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Of course Christianity believes Jesus is God, but I am interested in this question for the argument that Jehovah (I AM), the name of God which later Jews were not allowed to speak, is a term not unique to the Father. In other words, is this special name 'I AM' just as valid for the Son, as it is the Father?

Is Jesus = (Jehovah/Yahweh/YHWH) in the flesh?

Note: Yahweh/YHWH are just more original Hebrew representations of the English word Jehovah or capital LORD in our Bibles. These are all the same meaning, i.e. the name 'I AM'.

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Clearly a Jehovah's Witness perpective on this would be interesting... –  Affable Geek Mar 20 '13 at 17:30
if you say Jesus is YHVH and the Father is YHVH, that makes two who are YHVH which is two YHVHs Is that correct, since YHVH is one Person not two? –  Anthony Buzzard Aug 10 at 21:02

5 Answers 5

up vote 4 down vote accepted

In Trinitarian orthodoxy,

  • יַהְוֶה (Yahveh), commonly referred to as "the Tetragrammaton," is the name of God.
  • The Father is God, and thus, the name of the Father is Yahveh.
  • The Son is God, and thus, the name of the Son is Yavheh.
  • The Holy Spirit is God, and thus, the name of the Holy Spirit is Yahveh.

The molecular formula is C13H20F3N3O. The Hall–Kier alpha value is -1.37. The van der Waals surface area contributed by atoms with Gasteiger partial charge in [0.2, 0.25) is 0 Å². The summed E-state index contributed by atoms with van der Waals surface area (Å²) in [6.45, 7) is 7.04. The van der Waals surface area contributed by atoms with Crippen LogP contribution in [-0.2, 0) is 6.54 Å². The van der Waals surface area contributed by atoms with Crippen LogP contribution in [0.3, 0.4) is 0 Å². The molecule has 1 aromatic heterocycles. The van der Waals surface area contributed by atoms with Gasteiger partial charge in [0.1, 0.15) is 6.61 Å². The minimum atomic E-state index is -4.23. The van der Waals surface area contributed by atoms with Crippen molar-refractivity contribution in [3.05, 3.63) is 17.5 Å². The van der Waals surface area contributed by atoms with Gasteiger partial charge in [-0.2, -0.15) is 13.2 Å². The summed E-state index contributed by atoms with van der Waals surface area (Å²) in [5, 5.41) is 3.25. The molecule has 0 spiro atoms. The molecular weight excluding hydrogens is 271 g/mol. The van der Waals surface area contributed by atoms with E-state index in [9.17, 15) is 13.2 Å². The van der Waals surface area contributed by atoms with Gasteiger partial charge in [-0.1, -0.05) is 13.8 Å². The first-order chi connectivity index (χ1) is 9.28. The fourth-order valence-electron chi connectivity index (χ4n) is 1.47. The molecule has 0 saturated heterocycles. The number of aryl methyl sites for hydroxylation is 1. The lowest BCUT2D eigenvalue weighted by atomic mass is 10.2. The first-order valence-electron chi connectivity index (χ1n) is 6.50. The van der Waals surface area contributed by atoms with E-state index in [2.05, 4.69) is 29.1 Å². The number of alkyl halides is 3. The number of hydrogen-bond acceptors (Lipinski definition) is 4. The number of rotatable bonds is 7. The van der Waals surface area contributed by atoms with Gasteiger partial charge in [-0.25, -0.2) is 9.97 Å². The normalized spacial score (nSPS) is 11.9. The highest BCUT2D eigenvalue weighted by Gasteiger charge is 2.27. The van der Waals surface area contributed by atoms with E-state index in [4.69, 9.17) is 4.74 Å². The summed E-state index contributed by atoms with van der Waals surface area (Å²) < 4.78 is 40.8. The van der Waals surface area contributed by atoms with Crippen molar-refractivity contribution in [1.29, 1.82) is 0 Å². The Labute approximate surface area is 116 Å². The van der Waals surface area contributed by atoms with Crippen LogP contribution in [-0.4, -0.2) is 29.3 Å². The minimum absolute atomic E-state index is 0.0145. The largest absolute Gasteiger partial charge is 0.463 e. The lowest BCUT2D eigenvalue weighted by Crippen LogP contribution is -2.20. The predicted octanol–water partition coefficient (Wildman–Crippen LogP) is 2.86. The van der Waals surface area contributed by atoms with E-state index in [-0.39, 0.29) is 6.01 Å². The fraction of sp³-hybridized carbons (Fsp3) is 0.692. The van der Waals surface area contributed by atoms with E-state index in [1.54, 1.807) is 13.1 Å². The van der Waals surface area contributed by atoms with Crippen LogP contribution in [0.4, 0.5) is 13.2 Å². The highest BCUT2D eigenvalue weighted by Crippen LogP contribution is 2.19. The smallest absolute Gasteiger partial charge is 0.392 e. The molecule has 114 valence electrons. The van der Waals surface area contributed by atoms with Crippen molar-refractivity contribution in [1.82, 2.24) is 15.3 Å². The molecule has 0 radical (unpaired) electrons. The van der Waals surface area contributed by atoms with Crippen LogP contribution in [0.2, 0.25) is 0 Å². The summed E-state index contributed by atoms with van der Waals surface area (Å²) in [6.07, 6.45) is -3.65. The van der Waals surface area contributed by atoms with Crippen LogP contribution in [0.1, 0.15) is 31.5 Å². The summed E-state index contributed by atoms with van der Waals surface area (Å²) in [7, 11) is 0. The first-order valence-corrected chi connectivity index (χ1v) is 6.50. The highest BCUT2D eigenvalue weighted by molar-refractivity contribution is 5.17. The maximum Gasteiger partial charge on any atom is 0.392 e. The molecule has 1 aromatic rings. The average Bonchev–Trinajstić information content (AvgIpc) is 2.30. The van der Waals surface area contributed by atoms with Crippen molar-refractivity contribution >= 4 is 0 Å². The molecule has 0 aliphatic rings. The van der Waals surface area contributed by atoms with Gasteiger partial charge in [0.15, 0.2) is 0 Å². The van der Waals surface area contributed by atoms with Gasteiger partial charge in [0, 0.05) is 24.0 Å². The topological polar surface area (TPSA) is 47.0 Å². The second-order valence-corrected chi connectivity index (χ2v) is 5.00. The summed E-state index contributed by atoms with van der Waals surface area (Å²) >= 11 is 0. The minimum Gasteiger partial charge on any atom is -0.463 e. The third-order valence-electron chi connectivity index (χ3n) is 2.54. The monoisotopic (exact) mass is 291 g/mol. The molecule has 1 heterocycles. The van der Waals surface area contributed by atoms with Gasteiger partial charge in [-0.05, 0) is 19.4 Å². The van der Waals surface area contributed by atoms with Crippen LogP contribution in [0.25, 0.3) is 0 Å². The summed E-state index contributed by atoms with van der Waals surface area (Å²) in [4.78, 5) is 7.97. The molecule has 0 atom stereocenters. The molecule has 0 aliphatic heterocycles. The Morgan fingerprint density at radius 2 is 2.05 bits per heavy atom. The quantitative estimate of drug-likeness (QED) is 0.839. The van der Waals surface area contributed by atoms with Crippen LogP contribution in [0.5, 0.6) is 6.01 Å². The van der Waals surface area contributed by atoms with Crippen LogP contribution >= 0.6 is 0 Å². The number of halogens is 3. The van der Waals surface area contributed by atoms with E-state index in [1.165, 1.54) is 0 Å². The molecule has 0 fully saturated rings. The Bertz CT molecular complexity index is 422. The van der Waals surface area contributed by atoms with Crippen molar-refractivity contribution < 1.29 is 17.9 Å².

• As there is only one God, there is only one name, Yahveh (יהוה), shared by the three persons of the Holy Trinity.

To note, יהיה - no matter what one assumes the nekkudot to be - could not translate into English as "I am." That would be אֶהְיֶה (ehyeh).

Zech. 2:11 proves that there is more than one person named Yahveh:

And many nations shall be joined to Yahveh in that day and shall be My people, and I will dwell in your midst (cp. Zech. 2:10), and you shall know that Yahveh of hosts sent Me to you (cp. Zech. 2:9).

Note the two persons identified by the name Yahveh (יהוה). The one who sends is the Father, and the one who is sent to dwell among Israel is the Son. This theme is especially emphasized in the Gospel and Epistles of John (cp. John 1:14; John 8:42; 1 John 4:14).

(in process of being edited)

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I am fine with He who is. In understand it to have the same English meaning of I AM. Great verse you pulled out with Zech. Thanks. –  Mike Mar 17 '13 at 13:48

Isaiah 44:6 “Thus says the Lord, the King of Israel, And his Redeemer, the Lord of hosts: ‘I am the First and I am the Last; Besides Me there is no God.

Revelation 22:13 I am the Alpha and the Omega, the Beginning and the End, the First and the Last.”

Jesus = THE first and last (true)

Yahweh = THE first and last (true)

Jesus = Yahweh (true)

(two things equal to the same thing are equal to each other, Mathematics/Logic)

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Per John 1, "In the beginning was the Word and the Word was with God and the Word was God....and the Word was made flesh.

Per John 14:6, "No one comes to the Father except through me (Jesus)."

Abraham was saved by Faith as per Genesis 15:4 & 6, "And behold, the word of the LORD came to him".."And he (Abraham) believed the LORD and he counted it to him as righteousness."